Total Credits: 0.1 CEUs
Recent studies have shown that the opportunity gap persists for students of color in community colleges. Increasingly, students of color are making community colleges their first choice in higher education to seek certification, marketable job skills, or a degree; however, they are not completing their education at the same rate as their White counterparts. While any number of factors may contribute to this gap, we cannot rule out implicit bias as a factor. Biases not only have a negative impact on students’ self-esteem, they can reduce students’ will to try, resulting in inequitable outcomes. This webinar paints a picture of what implicit bias looks like in the classroom and provides strategies for reducing biases that inevitably impact students’ success.
By the end of this workshop, participants know or will be able to:
All webinar participants can obtain, at no additional cost:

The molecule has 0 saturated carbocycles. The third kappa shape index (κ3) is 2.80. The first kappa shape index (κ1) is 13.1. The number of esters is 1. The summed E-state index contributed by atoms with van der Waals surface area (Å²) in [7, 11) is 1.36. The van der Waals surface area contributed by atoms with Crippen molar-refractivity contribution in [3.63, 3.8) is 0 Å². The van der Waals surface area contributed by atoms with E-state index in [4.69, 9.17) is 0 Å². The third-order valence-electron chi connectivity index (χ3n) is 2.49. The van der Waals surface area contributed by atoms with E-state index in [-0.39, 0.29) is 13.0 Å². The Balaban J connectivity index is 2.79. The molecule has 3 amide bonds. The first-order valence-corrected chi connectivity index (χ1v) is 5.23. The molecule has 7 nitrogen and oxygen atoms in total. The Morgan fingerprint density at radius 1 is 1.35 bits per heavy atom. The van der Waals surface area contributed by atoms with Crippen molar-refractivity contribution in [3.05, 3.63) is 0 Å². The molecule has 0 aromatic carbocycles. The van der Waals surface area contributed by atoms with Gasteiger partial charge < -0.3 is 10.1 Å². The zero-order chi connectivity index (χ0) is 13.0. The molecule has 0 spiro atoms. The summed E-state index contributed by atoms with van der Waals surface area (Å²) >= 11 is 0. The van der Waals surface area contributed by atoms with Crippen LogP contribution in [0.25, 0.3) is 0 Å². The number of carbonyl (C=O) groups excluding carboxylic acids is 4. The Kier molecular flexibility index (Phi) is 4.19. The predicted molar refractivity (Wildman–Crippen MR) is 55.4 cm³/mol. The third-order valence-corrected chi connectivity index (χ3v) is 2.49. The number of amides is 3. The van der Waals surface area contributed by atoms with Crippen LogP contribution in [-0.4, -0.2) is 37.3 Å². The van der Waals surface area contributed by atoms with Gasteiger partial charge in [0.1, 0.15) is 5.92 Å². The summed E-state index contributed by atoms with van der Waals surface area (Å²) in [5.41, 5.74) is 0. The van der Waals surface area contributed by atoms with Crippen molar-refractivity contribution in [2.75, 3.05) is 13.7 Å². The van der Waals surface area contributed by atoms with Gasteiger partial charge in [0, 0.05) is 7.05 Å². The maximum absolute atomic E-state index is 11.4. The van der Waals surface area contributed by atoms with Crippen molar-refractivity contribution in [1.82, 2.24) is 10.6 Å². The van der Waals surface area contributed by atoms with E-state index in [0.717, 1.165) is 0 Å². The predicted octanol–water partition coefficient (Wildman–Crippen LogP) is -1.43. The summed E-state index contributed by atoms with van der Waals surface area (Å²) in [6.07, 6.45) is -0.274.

Andrea Dardello Bio
For over twenty-nine years, Dr. Andrea Dardello has served on the front lines as a community college educator, bridging the gap between students' lived experiences and academia. Through the lens of restorative practices, she prepares faculty to teach from an equitable and culturally responsive lens in order to foster the success of both faculty and students. She is an English faculty member at Frederick Community College and is currently serving as Acting Senior Diversity Officer.
Andrea is a contributing author to the book, Defining, Locating, and Addressing Bullying in the WPA Workplace. Her chapter, entitled “Breaking the Silence of Racism and Bullying in Academia: Leaning in to a Hard Truth” uses storytelling as a vehicle to describe how faculty of color can become targets of repeated microaggressions that take on the form of bullying at two-year institutions.
On a personal note, Andrea is a widow and proud mother of a fourteen-year old son. She enjoys running, singing, the arts, and cultural events.
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